But there's a common, everyman side to this son of a rocket scientist, and not just because he proposed to his wife at a
"Actually," he said, "it was a McDonald's connected to a gas station."
Fitzpatrick, you see, is a stickler for accuracy. That shows up on Sundays. In two games — both Bills victories — he has thrown for seven touchdowns with one interception, directing a team that leads the NFL in scoring with 39.5 points per game.
The Bills play host to the
"We'll be ready for them," Bills tight end
Dismiss the Bills at your peril. This isn't the same team that lost its first eight games last season, finishing 4-12 and securing the third pick in the draft. This is a club gaining confidence by the week, especially in its quarterback, and several of its skill-position players were overlooked by much of the NFL.
"It kind of causes us to play with a chip on our shoulders," Chandler said. "We all have confidence, and we've known our whole careers that we can play. It's just a matter of getting that shot, and a lot of us had to work a long time to get that shot."
None longer than Fitzpatrick, 28, who was drafted by the
"He's smart," Bills coach
The lore of Fitzpatrick still lingers at Harvard. People there remember him knocking out an opposing linebacker when he should have been stepping out of bounds, scrambling around like the
"There were kids who were top athletes who walked around Harvard like they were the show," said Brad Quigley, the school's head football trainer. "Ryan was just a regular kid."
Being the quarterback did have its advantages, though. One year, Fitzpatrick had a prime gig running the motor pool at Harvard's reunions, shuttling high-profile alumni here and there. He jokes that being an NFL quarterback is the second-best job he's ever had.
"Everybody made thousands of dollars on tips," he said. "It was awesome. Guys were driving around
Bob Glatz, executive director of the Harvard Varsity Club, recalled: "He was the most popular driver, not because he was Ryan Fitzpatrick, football star, but because he was a good-looking young lad who knew how to treat the alums well."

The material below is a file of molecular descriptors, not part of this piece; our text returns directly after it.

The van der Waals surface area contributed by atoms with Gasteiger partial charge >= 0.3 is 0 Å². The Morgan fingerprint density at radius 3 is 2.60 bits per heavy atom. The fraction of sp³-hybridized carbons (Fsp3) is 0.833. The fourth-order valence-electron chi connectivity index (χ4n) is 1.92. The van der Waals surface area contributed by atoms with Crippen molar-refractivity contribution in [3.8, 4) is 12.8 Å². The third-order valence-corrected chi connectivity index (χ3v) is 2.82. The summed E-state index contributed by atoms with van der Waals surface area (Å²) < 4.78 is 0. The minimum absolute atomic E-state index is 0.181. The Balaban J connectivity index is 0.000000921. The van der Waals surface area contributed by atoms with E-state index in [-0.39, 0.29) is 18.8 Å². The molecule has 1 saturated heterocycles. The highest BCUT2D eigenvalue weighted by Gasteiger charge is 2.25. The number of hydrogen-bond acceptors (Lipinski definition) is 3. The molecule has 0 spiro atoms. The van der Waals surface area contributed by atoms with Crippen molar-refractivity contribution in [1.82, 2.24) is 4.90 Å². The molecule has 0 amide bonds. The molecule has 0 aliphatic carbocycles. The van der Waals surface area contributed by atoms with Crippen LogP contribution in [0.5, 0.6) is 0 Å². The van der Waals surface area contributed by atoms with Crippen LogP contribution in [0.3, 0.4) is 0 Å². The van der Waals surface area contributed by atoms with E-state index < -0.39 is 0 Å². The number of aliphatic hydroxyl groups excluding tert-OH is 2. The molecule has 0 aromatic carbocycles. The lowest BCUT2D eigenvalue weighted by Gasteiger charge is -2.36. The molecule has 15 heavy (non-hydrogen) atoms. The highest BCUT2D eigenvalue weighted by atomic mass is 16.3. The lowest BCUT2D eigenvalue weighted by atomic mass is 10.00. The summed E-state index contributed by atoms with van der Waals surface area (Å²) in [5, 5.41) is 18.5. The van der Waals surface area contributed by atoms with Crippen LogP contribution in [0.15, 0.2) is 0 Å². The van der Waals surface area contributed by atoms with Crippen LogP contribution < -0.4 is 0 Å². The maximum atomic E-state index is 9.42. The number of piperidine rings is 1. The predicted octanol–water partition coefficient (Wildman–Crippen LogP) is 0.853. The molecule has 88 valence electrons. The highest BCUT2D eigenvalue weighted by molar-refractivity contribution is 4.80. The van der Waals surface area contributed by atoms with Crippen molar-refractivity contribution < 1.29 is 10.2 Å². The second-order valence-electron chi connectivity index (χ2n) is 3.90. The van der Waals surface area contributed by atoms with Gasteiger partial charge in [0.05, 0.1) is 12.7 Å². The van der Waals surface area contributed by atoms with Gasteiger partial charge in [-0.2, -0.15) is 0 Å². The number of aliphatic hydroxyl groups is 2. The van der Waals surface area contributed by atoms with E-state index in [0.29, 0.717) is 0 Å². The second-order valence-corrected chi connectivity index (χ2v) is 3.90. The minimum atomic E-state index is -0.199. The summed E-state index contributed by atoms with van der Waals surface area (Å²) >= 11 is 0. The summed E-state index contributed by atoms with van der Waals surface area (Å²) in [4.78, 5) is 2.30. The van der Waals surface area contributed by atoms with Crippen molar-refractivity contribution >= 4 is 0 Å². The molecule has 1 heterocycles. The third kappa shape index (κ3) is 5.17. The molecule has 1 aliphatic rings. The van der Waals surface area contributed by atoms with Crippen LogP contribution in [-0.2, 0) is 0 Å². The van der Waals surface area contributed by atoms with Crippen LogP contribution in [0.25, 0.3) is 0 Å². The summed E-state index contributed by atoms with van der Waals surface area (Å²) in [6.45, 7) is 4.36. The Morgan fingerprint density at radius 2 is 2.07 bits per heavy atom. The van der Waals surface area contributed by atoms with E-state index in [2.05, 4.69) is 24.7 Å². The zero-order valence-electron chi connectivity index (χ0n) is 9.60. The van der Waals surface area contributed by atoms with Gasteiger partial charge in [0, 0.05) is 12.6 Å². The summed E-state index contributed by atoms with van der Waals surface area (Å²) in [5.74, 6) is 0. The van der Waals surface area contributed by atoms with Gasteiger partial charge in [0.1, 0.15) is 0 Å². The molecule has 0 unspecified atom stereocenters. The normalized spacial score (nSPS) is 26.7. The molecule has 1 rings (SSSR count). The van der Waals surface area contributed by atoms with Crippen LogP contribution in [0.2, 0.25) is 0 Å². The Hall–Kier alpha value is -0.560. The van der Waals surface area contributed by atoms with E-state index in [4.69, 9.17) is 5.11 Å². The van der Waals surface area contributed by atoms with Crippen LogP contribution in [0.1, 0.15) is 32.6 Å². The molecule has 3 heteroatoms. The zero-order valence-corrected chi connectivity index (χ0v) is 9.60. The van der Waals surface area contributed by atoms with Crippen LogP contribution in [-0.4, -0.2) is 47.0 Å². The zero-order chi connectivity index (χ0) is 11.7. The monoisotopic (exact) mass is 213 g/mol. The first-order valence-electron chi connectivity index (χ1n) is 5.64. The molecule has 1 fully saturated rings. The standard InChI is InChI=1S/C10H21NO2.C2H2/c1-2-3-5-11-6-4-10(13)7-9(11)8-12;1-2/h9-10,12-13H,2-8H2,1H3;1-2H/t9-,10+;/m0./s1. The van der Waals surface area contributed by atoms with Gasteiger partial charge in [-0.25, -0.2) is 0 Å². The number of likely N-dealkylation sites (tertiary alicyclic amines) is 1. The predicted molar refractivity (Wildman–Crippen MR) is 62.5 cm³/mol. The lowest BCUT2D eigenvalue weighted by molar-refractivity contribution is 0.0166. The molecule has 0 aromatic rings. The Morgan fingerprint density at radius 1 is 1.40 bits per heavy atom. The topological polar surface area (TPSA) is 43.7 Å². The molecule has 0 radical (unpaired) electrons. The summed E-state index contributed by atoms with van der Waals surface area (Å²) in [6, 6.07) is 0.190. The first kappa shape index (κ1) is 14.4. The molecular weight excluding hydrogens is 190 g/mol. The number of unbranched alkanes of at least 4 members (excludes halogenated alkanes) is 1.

It took more than smarts and savvy to land the Bills job, and, although he did a respectable job replacing
Regardless, Fitzpatrick, who's due a new contract after this season, is trending upward by the week.
More than that, he fits the blue-collar ethos of Buffalo, a place that had grown increasingly wary of glamour-boy quarterbacks from the West Coast. It played big in that town last season when Fitzpatrick, raised in Gilbert, Ariz., grew a lumberjack beard over the course of the season. He was much more
"He's definitely a very down-to-earth guy," Jones said. "Even when we're in the huddle, he's always joking. He keeps everybody else calm."
Fitzpatrick laughs at himself too. He coined the nickname "The Amish Rifle," drives a pickup truck and might be the only quarterback who wears his wedding ring when he plays. He's married to Liza Barber, a former soccer star at Harvard, and their engagement story is a classic.
During his rookie season, Fitzpatrick bought the ring with money from a joint bank account he shared with Barber. He hid it in his car, then picked her up for a day of shopping at a St. Louis mall. They stopped by a clothing store, the clerk accidentally
"I knew she was going to notice the money that was missing," Fitzpatrick said. "So I was like, 'Oh, man.' I had to figure out from
"We drove by all these fancy places. I asked her if she wanted to grab some dinner and sit by the lake. It was November, and she was like, 'Why would I do that? It's freezing outside!' All she wanted was McDonald's. My relationship with my wife, and knowing her, it was just the perfect setting.
"She ordered probably a 10-piece Chicken McNuggets and had sweet-and-sour sauce on her face."
Soon, she had a diamond ring, too — a Happy Meal redefined.